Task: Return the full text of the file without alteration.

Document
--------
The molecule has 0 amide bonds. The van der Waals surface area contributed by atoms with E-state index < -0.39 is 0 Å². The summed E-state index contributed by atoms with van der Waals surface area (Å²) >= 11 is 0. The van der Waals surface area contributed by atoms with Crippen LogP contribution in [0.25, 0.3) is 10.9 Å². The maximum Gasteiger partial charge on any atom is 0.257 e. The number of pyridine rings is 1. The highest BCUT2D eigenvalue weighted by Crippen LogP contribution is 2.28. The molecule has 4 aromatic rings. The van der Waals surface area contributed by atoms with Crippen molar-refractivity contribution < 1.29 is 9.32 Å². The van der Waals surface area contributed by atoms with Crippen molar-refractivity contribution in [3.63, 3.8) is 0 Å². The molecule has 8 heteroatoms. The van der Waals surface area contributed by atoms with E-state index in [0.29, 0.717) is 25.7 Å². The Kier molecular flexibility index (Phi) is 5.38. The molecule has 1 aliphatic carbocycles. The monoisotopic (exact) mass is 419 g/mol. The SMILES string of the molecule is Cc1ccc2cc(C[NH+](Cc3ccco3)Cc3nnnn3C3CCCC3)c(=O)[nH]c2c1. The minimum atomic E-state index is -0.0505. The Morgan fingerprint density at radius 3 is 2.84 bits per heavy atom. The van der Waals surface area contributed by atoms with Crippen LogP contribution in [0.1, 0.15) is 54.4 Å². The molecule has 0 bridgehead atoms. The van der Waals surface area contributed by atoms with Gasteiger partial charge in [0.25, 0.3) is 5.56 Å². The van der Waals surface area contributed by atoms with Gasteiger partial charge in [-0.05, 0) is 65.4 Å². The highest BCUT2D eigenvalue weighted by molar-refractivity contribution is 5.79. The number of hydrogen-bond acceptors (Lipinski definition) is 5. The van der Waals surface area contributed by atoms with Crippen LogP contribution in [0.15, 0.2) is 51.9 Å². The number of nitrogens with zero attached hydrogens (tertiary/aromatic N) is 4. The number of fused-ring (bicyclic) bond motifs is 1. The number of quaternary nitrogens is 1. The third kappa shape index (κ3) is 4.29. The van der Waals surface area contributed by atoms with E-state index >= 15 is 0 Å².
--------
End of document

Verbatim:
The molecule has 0 amide bonds. The van der Waals surface area contributed by atoms with E-state index < -0.39 is 0 Å². The summed E-state index contributed by atoms with van der Waals surface area (Å²) >= 11 is 0. The van der Waals surface area contributed by atoms with Crippen LogP contribution in [0.25, 0.3) is 10.9 Å². The maximum Gasteiger partial charge on any atom is 0.257 e. The number of pyridine rings is 1. The highest BCUT2D eigenvalue weighted by Crippen LogP contribution is 2.28. The molecule has 4 aromatic rings. The van der Waals surface area contributed by atoms with Crippen molar-refractivity contribution < 1.29 is 9.32 Å². The van der Waals surface area contributed by atoms with Crippen molar-refractivity contribution in [3.63, 3.8) is 0 Å². The molecule has 8 heteroatoms. The van der Waals surface area contributed by atoms with E-state index in [0.29, 0.717) is 25.7 Å². The Kier molecular flexibility index (Phi) is 5.38. The molecule has 1 aliphatic carbocycles. The monoisotopic (exact) mass is 419 g/mol. The SMILES string of the molecule is Cc1ccc2cc(C[NH+](Cc3ccco3)Cc3nnnn3C3CCCC3)c(=O)[nH]c2c1. The minimum atomic E-state index is -0.0505. The Morgan fingerprint density at radius 3 is 2.84 bits per heavy atom. The van der Waals surface area contributed by atoms with Crippen LogP contribution in [0.1, 0.15) is 54.4 Å². The molecule has 0 bridgehead atoms. The van der Waals surface area contributed by atoms with Gasteiger partial charge in [0.25, 0.3) is 5.56 Å². The van der Waals surface area contributed by atoms with Gasteiger partial charge in [-0.05, 0) is 65.4 Å². The highest BCUT2D eigenvalue weighted by molar-refractivity contribution is 5.79. The number of hydrogen-bond acceptors (Lipinski definition) is 5. The van der Waals surface area contributed by atoms with Crippen LogP contribution in [0.15, 0.2) is 51.9 Å². The number of nitrogens with zero attached hydrogens (tertiary/aromatic N) is 4. The number of fused-ring (bicyclic) bond motifs is 1. The number of quaternary nitrogens is 1. The third kappa shape index (κ3) is 4.29. The van der Waals surface area contributed by atoms with E-state index >= 15 is 0 Å².